• Spontaneous abortion (miscarriage)9
      • Earlier onset menopause9



    • The antiestrogen effect of tobacco accelerates menopause, which increases the risk of osteoporotic fracture independent of bone mineral density score.2


    Secondhand Smoke

    • Inhaling even a little secondhand smoke exposes a person to the same dangerous mixture of chemicals as the smoker and increases a person’s risk for all of the same health impacts as primary tobacco use.10
      • Approximately 3,000 lung cancer deaths per year in the United States are due to secondhand smoke exposure.10
      • Approximately 46,000 deaths from heart disease in the United States each year are caused by secondhand smoke.

    This is not a comprehensive list of the adverse health effects of tobacco use, rather this is meant to highlight diseases with high morbidity and mortality and issues of particular interest to women’s health.


    1. Women and Smoking: A Report of the Surgeon General. Retrieved September 30, 2014 from Centers for Disease Control and Prevention Website: http://www.cdc.gov/tobacco/data_statistics/sgr/2001/complete_report/index.htm
    2. The Health of Maryland Women 2011.  Available Online: http://phpa.dhmh.maryland.gov/mch/Documents/2011-Womens_Health_DataBook.pdf.
    3. American College of Obstetricians and Gynecologists. (2011). ACOG Committee Opinion 503: Tobacco Use and Women’s Health. Washington, DC:  American College of Obstetricians and Gynecologists.  Available Online: http://www.acog.org/-/media/Committee-Opinions/Committee-on-Health-Care-for-Underserved-Women/co503.pdf?dmc=1&ts=20141016T2150223316.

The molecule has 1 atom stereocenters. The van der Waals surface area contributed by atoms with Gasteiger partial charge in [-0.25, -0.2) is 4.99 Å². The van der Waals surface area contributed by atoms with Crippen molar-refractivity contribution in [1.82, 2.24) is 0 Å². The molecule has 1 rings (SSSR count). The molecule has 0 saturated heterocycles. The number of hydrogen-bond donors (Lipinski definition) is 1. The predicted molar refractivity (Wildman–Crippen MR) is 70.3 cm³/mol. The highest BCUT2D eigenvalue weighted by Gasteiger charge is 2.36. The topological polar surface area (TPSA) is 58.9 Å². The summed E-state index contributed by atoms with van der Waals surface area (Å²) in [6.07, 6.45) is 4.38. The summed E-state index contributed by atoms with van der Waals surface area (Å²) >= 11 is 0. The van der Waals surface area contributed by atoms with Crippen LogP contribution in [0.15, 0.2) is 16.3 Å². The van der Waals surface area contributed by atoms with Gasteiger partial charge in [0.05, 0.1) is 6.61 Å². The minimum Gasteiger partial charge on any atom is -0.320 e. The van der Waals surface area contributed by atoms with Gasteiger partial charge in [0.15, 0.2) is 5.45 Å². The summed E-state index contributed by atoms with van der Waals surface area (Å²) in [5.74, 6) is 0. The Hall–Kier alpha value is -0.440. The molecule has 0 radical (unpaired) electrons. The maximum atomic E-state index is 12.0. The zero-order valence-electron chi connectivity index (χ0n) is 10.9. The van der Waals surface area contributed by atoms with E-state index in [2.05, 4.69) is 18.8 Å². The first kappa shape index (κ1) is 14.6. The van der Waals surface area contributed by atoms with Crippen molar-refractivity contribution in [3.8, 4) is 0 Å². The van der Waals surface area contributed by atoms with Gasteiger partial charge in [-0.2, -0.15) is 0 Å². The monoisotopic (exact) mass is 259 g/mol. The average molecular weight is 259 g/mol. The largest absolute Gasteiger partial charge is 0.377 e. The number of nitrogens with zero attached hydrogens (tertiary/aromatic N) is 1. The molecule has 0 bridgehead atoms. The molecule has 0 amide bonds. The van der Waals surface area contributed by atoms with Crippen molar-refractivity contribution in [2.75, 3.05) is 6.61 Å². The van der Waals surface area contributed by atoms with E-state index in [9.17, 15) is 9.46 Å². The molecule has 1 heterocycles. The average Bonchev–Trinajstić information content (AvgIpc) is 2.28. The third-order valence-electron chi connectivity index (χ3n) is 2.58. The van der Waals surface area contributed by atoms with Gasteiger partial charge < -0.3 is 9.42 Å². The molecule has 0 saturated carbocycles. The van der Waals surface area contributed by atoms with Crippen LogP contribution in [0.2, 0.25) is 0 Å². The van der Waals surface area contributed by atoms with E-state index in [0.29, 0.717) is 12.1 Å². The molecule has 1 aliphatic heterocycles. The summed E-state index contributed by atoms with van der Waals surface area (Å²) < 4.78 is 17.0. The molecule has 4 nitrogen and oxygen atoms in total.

4. A Report of the Surgeon General: How Tobacco Smoke Causes Disease: What It Means to You. Retrieved September 30, 2014 from Centers for Disease Control and Prevention Website: http://www.cdc.gov/tobacco/data_statistics/sgr/2010/consumer_booklet/pdfs/consumer.pdf.
    5. Gaudet, MM et al. (2013). Active Smoking and Breast Cancer Risk: Original Cohort Data and Meta-analysis. Journal of the National Cancer Institute 105. 515-25.
    6. Hannan LM, Jacobs EJ, Thun MJ. (2009). The Association Between Cigarette Smoking and Risk of Colorectal Cancer in a Large Prospective Cohort from the United States. Cancer Epidemiology, Biomarkers, and Prevention 18. 3362-7.
    7. Tworoger SS et al. (2008). Caffeine, Alcohol, Smoking, and the Risk of Incident Epithelial Ovarian Cancer. Cancer 112. 1169-77.
    8. Trimble CL et al. (2005) Active and Passive Cigarette Smoking and the Risk of Cervical Neoplasia. Obstetrics and Gynecology 105. 174-81.
    9. The Practice Committee of the American Society for Reproductive Medicine. (2012). Smoking and Infertility: A Committee Opinion. American Society for Reproductive Medicine 98. 1400-6.
    10. Secondhand Smoke. Retrieved October 6, 2014 from TobaccoFree.gov Website: http://betobaccofree.hhs.gov/health-effects/secondhand-smoke/index.html.
    The images on this page are in the public domain and were obtained from BeTobaccoFree.gov.

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    October 2014